- immunityto assess whether the car or system under test is disturbed by an external electromagnetic radiation field;
- issueto assess the level of electromagnetic radiation emitted in normal operation to the exterior;
Both EMC tests can be performed to assess conducted emission and immunity 9 kHz to 110 MHz (i.e. via an electric cable, for example via the high voltage cables of electric cars) and beamed from 10 kHz to 26 GHz, which propagate in the test environment. In addition, it is also possible to perform radio frequency tests on RF units (such as wi-fi, bluetooth, etc.)
HOW ARE ELECTROMAGNETIC COMPATIBILITY TESTS DONE
As for the mandatory technical tests for homologation, also the car’s electromagnetic compatibility requirement it is assessed by checking the technical configuration of the vehicle which is always tested in fully optional configurationtherefore with all the control units provided by the Manufacturer. “The criterion with which the control units to be tested for electromagnetic compatibility are defined is that of security. For example, an electronic control unit which controls the ABS function must certainly meet higher validation criteria than a control unit which manages the electric window”. To assess the electromagnetic compatibility of a new car to be homologated as pre-production prototypethey can serve up to 2 days of trials. When, on the contrary, the technical service of TÜV Italia assists a Manufacturer in the development phase of a new modelvalidation tests may require up to 30 days for each electronic unit on board the vehicle, also involving dozens of different samples. In this case, however, more severe test conditions are also taken into account in relation to the minimum safety criteria established by EU Regulation No. 10 for electromagnetic compatibility. “A car has electrical components that may be more critical than others at the validation level, while at the homologation level the minimum requirement is cross-cutting and is the same for all systems or components”.
ELECTROMAGNETIC COMPATIBILITY OF ELECTRIC CARS AND ICE: WHAT IS THE DIFFERENCE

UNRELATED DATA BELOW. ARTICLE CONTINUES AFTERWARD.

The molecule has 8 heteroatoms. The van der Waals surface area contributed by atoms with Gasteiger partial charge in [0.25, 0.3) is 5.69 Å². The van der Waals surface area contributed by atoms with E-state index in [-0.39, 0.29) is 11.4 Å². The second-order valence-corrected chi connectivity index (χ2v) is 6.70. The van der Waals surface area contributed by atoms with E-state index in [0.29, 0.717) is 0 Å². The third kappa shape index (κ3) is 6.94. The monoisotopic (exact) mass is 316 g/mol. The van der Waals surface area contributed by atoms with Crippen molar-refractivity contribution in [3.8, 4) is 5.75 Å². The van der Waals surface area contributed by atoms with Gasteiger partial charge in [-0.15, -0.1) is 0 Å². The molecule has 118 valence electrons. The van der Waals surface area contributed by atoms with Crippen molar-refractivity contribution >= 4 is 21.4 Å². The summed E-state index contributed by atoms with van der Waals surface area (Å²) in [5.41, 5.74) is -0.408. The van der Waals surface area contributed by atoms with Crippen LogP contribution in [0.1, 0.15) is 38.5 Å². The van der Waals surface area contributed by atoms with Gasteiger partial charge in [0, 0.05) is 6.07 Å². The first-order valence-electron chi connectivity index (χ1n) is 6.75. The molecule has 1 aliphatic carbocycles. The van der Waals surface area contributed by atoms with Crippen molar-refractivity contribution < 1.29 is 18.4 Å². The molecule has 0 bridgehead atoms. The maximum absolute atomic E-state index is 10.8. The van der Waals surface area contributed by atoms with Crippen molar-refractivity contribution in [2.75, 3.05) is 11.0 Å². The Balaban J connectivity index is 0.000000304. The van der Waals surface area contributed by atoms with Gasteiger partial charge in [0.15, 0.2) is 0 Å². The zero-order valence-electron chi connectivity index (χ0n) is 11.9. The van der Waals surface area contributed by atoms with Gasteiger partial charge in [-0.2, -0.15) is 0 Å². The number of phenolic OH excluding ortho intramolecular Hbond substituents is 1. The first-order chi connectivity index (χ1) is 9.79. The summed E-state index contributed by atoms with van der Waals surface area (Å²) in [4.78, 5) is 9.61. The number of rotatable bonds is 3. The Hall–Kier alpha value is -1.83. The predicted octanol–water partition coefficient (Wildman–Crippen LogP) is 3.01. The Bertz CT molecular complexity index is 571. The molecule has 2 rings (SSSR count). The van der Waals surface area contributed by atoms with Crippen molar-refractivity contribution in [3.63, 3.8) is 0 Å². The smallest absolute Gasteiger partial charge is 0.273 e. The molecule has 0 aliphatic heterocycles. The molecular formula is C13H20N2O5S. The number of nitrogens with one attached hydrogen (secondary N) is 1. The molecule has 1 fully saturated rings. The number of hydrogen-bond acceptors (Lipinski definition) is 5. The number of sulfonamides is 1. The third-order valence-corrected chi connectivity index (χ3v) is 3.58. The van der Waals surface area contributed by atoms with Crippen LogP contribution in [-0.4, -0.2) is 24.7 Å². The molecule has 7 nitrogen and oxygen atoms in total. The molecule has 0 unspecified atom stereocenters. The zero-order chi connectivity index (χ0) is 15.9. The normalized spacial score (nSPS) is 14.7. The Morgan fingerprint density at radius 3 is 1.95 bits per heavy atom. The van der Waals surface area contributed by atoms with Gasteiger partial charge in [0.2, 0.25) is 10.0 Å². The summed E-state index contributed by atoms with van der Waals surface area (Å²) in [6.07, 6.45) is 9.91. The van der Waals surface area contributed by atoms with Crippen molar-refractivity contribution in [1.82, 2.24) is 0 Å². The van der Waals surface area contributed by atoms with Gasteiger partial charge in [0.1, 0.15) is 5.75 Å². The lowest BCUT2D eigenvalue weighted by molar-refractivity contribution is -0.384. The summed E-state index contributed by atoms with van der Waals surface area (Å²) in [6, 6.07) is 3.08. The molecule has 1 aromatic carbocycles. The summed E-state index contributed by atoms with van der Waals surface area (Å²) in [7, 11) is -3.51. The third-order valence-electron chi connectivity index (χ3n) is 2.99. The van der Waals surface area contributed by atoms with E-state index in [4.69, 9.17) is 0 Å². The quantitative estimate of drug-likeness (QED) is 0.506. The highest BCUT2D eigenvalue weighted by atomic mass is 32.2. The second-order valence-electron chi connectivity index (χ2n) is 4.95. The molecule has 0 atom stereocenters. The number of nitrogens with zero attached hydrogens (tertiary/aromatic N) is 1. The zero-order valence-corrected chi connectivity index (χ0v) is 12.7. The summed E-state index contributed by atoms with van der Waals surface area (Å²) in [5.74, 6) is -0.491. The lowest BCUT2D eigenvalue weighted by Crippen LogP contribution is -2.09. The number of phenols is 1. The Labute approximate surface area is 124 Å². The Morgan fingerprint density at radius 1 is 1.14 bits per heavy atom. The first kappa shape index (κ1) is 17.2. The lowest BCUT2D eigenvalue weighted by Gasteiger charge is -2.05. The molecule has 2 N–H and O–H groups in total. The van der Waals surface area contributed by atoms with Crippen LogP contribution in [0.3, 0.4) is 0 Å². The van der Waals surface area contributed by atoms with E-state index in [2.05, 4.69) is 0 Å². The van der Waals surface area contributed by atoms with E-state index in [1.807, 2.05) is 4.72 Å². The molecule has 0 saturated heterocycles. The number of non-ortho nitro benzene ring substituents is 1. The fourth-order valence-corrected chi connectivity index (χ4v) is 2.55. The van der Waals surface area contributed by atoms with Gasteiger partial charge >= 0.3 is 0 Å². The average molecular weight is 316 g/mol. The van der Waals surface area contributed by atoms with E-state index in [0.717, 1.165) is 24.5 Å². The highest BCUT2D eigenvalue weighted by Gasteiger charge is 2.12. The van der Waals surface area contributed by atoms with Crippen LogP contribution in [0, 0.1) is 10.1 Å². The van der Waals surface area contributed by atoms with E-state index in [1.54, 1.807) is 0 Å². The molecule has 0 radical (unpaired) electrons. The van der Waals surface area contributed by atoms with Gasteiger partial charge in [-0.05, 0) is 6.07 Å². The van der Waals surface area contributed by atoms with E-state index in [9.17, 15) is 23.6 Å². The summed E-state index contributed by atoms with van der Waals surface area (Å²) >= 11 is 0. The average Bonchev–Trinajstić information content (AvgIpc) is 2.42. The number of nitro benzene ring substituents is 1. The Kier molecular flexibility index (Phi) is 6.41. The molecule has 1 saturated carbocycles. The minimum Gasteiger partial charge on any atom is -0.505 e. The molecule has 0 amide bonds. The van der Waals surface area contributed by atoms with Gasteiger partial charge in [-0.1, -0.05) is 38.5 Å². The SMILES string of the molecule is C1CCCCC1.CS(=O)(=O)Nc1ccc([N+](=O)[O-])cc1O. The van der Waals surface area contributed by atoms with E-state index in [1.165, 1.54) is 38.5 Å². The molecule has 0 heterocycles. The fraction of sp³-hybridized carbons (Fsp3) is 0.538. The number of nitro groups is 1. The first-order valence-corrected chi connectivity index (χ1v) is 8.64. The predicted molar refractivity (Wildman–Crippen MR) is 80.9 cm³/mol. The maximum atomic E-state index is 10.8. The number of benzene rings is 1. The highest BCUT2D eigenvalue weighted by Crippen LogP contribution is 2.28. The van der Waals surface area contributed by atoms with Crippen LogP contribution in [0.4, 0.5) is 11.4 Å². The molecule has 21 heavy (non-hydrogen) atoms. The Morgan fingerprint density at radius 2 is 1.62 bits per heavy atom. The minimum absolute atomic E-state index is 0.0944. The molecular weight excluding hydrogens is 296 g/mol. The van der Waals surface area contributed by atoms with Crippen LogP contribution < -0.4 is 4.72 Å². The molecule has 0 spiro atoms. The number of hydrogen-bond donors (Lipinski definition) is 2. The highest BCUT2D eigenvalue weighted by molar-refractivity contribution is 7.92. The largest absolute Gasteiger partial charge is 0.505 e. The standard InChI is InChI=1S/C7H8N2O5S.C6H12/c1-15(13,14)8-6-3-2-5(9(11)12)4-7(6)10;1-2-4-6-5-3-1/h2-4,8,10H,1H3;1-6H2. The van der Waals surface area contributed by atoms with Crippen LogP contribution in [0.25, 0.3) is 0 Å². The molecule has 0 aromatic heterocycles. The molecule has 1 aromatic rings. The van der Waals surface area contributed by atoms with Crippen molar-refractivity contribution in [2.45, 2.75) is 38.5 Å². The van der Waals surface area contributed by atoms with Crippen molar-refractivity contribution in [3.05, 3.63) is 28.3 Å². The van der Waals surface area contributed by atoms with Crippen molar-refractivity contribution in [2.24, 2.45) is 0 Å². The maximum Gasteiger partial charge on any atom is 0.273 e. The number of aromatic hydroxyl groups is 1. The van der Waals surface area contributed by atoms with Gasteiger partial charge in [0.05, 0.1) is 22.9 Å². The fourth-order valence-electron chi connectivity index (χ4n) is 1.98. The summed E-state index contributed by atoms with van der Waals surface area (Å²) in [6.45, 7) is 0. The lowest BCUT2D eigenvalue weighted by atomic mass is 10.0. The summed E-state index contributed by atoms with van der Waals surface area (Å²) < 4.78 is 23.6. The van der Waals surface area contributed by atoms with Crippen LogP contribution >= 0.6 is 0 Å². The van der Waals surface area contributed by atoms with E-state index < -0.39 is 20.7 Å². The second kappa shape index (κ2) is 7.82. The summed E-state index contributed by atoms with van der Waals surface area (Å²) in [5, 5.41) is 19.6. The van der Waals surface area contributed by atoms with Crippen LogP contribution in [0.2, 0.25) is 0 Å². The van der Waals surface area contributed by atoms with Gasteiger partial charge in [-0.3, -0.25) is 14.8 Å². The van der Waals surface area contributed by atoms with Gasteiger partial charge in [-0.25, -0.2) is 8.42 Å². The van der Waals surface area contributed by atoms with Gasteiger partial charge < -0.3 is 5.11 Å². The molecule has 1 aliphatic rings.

What has changed in recent years regarding the electromagnetic compatibility of cars with lithium batteries? “Over time, even the legislation itself – the UN ECE R10 regulation – has been updated several times to keep up with electric vehicles. One of the most significant tests for electric vehicle manufacturers it is precisely the electromagnetic compatibility when charging of the lithium battery, which is added to the electromagnetic compatibility tests carried out on traditional vehicles. Based on the manufacturer’s charging solution, we can carry out all tests at the TÜV Italia laboratory in Volpiano or at the TÜV SUD laboratories in Germany for more specific solutions, for example with Fast Charger. In the specific case of electric cars, however, there is no differentiation for the remaining evidence as to whether a high voltage battery, traction motor or wiper motor is occurring.”.
If you wonder why on a lithium battery separate from the car cannot be evaluated for electromagnetic compatibilityhere is the explanation. “A battery cell alone has no sensitivity to electromagnetic fields, so if we unpack a battery, the cell alone is not homologous because it has no verifiable structure from the point of view of the electromagnetic field. The same goes for cell modules, because until there are electronics to analyze and connect them and determine their energy level and current flows, it is not verifiable d an EMC point of view. Thus, in the case of vehicle traction batteries, the smallest unit that can occur is the subgroup with BMSwhich is normally the management unit of a set of cells or modules against which electromagnetic compatibility can be assessed”.
Source : Sicur Auto